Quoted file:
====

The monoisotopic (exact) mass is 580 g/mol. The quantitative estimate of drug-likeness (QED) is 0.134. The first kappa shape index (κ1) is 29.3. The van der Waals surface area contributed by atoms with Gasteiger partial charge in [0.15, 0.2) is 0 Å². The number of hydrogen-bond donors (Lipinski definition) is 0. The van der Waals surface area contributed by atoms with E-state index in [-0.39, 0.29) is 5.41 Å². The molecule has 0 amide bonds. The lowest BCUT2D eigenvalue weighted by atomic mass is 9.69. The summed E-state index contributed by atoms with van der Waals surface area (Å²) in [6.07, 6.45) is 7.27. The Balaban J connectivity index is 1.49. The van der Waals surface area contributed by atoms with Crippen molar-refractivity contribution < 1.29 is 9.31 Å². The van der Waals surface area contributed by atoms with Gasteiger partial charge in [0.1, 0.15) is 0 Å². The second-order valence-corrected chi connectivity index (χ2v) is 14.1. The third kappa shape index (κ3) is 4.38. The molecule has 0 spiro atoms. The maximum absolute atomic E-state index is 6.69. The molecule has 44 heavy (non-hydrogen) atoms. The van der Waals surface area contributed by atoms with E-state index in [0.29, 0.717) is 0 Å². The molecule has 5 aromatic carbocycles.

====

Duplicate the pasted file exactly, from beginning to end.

The monoisotopic (exact) mass is 580 g/mol. The quantitative estimate of drug-likeness (QED) is 0.134. The first kappa shape index (κ1) is 29.3. The van der Waals surface area contributed by atoms with Gasteiger partial charge in [0.15, 0.2) is 0 Å². The number of hydrogen-bond donors (Lipinski definition) is 0. The van der Waals surface area contributed by atoms with E-state index in [-0.39, 0.29) is 5.41 Å². The molecule has 0 amide bonds. The lowest BCUT2D eigenvalue weighted by atomic mass is 9.69. The summed E-state index contributed by atoms with van der Waals surface area (Å²) in [6.07, 6.45) is 7.27. The Balaban J connectivity index is 1.49. The van der Waals surface area contributed by atoms with Crippen molar-refractivity contribution < 1.29 is 9.31 Å². The van der Waals surface area contributed by atoms with Gasteiger partial charge in [0.1, 0.15) is 0 Å². The second-order valence-corrected chi connectivity index (χ2v) is 14.1. The third kappa shape index (κ3) is 4.38. The molecule has 0 spiro atoms. The maximum absolute atomic E-state index is 6.69. The molecule has 44 heavy (non-hydrogen) atoms. The van der Waals surface area contributed by atoms with E-state index in [0.29, 0.717) is 0 Å². The molecule has 5 aromatic carbocycles.